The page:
Outsourcing: From Cost Management to Innovation and Business Value
Michael R. Weeks and David Feeny
California Management Review, Summer 2008

Over the past 20 years, many companies have outsourced their information technology to outside providers as a way to cut costs.  Now, as those companies face the urgent need for new ideas, they face the challenge of innovating in an outsourced world.

Can CIOs who have outsourced most of their IT meet this challenge, or is outsourcing incompatible with innovation?

In “Outsourcing:  From Cost Management to Innovation and Business Value,” the authors offer a model of innovation within outsourcing relationships consisting of nine key enablers for achieving innovation.

Weeks is an assistant Professor of Management in the Sykes College of Business at the University of Tampa.  Feeny is the Director of the Oxford Institute of Information Management at the University of Oxford.

The authors conducted a two-year study of the effects of IT outsourcing relationships on business innovation.  The research included four primary case studies, featuring three client firms in aerospace/defense and one in the pharmaceutical industry.

What all four case studies have in common is that the companies were seeking innovation — the introduction of strategies, business processes, or technologies that are new to the relationship and are intended to lead to improved business outcomes.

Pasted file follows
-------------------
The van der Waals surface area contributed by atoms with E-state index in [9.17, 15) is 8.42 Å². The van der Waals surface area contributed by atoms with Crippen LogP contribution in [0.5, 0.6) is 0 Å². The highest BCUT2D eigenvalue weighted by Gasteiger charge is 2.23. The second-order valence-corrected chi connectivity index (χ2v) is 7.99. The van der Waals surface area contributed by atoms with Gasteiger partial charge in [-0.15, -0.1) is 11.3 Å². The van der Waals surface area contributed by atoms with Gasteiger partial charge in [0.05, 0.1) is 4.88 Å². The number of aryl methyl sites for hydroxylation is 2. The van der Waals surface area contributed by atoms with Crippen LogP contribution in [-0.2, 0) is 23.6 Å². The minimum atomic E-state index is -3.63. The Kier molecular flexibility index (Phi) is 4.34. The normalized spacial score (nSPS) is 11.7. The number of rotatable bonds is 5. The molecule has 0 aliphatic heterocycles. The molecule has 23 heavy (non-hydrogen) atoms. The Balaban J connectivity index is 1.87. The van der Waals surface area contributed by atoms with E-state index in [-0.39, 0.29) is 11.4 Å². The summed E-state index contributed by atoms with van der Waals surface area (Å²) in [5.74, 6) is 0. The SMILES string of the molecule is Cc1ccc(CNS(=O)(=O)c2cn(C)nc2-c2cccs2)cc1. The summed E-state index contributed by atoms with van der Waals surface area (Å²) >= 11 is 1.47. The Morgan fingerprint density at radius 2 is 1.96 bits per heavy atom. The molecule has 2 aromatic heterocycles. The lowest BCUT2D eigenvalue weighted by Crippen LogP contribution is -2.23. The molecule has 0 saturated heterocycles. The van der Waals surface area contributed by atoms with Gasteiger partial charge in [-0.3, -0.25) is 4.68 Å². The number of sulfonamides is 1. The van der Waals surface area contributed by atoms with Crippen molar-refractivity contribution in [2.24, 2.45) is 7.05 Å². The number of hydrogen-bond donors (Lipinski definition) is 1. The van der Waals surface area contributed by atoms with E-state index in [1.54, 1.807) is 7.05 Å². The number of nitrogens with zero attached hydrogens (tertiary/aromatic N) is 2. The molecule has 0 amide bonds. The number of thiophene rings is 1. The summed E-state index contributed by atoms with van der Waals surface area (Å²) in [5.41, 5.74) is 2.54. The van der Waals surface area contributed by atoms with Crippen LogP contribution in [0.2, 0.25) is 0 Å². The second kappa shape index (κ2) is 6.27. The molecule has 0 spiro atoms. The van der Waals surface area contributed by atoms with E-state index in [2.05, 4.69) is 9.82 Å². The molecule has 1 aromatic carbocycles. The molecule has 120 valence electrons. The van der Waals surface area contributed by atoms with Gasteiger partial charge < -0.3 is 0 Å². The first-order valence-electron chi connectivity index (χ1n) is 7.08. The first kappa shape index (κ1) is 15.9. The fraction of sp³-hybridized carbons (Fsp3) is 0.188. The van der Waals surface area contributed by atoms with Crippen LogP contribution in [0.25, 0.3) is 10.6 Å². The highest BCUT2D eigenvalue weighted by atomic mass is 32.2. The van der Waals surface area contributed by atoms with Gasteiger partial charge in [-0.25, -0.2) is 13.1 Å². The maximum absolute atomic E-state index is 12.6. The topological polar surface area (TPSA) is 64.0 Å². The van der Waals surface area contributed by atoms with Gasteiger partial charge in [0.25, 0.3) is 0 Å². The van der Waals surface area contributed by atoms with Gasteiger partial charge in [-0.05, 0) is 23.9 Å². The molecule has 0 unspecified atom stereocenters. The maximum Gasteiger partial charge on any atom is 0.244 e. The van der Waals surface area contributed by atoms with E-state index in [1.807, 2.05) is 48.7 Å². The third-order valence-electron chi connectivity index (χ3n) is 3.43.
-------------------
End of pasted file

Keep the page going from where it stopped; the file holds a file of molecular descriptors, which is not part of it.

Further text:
Overall, the research identified nine key enablers of innovation, covering aspects of client capability, supplier capability, and relationship readiness.

The four client enablers are:

  1. Technology skills
  2. Selective sourcing mindset
  3. IT organizational alignment
  4. IT leadership

The two IT supplier enablers are:

  • Business process skills
  • Industry scope

The three relationship enablers are:

  1. Trust
  2. Measurement specificity
  3. Innovation governance

Let’s discuss all nine enablers, starting with technology skills.

It’s important to have a common base of knowledge between the partners to serve as a bridge for the transfer of ideas.

This means that there must be an excellent technology knowledge base within the IT function of the client.  It requires the employment of a number of highly skilled technology experts.

However, at the beginning of an outsourcing relationship, when the focus is on cutting costs, many companies transfer most of the employees who represent t...